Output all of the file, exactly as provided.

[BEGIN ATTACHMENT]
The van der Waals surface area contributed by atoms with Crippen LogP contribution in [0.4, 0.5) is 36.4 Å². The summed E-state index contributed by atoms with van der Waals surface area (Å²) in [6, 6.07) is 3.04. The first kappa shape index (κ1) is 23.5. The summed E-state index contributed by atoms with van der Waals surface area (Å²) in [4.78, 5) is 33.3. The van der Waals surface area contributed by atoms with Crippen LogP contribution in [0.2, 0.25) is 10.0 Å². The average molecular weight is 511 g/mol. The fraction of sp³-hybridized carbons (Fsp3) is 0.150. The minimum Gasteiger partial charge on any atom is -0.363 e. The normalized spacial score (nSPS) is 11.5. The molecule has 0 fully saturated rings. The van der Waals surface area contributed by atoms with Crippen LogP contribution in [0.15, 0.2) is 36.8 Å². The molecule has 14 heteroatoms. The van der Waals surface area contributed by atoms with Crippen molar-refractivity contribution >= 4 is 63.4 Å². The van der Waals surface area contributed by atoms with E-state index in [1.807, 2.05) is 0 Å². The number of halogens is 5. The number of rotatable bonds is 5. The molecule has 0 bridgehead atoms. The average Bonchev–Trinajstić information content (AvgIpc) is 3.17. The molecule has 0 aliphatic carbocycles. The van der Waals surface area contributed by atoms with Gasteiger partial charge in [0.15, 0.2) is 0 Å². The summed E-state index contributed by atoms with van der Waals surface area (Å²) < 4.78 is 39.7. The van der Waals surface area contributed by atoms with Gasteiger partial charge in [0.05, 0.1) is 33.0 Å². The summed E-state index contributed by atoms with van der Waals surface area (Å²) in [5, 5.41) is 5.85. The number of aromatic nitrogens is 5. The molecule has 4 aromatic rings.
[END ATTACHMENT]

The van der Waals surface area contributed by atoms with Crippen LogP contribution in [0.4, 0.5) is 36.4 Å². The summed E-state index contributed by atoms with van der Waals surface area (Å²) in [6, 6.07) is 3.04. The first kappa shape index (κ1) is 23.5. The summed E-state index contributed by atoms with van der Waals surface area (Å²) in [4.78, 5) is 33.3. The van der Waals surface area contributed by atoms with Crippen LogP contribution in [0.2, 0.25) is 10.0 Å². The average molecular weight is 511 g/mol. The fraction of sp³-hybridized carbons (Fsp3) is 0.150. The minimum Gasteiger partial charge on any atom is -0.363 e. The normalized spacial score (nSPS) is 11.5. The molecule has 0 fully saturated rings. The van der Waals surface area contributed by atoms with Crippen LogP contribution in [0.15, 0.2) is 36.8 Å². The molecule has 14 heteroatoms. The van der Waals surface area contributed by atoms with Crippen molar-refractivity contribution >= 4 is 63.4 Å². The van der Waals surface area contributed by atoms with E-state index in [1.807, 2.05) is 0 Å². The number of halogens is 5. The number of rotatable bonds is 5. The molecule has 0 bridgehead atoms. The average Bonchev–Trinajstić information content (AvgIpc) is 3.17. The molecule has 0 aliphatic carbocycles. The van der Waals surface area contributed by atoms with Gasteiger partial charge in [0.15, 0.2) is 0 Å². The summed E-state index contributed by atoms with van der Waals surface area (Å²) < 4.78 is 39.7. The van der Waals surface area contributed by atoms with Gasteiger partial charge in [0.05, 0.1) is 33.0 Å². The summed E-state index contributed by atoms with van der Waals surface area (Å²) in [5, 5.41) is 5.85. The number of aromatic nitrogens is 5. The molecule has 4 aromatic rings.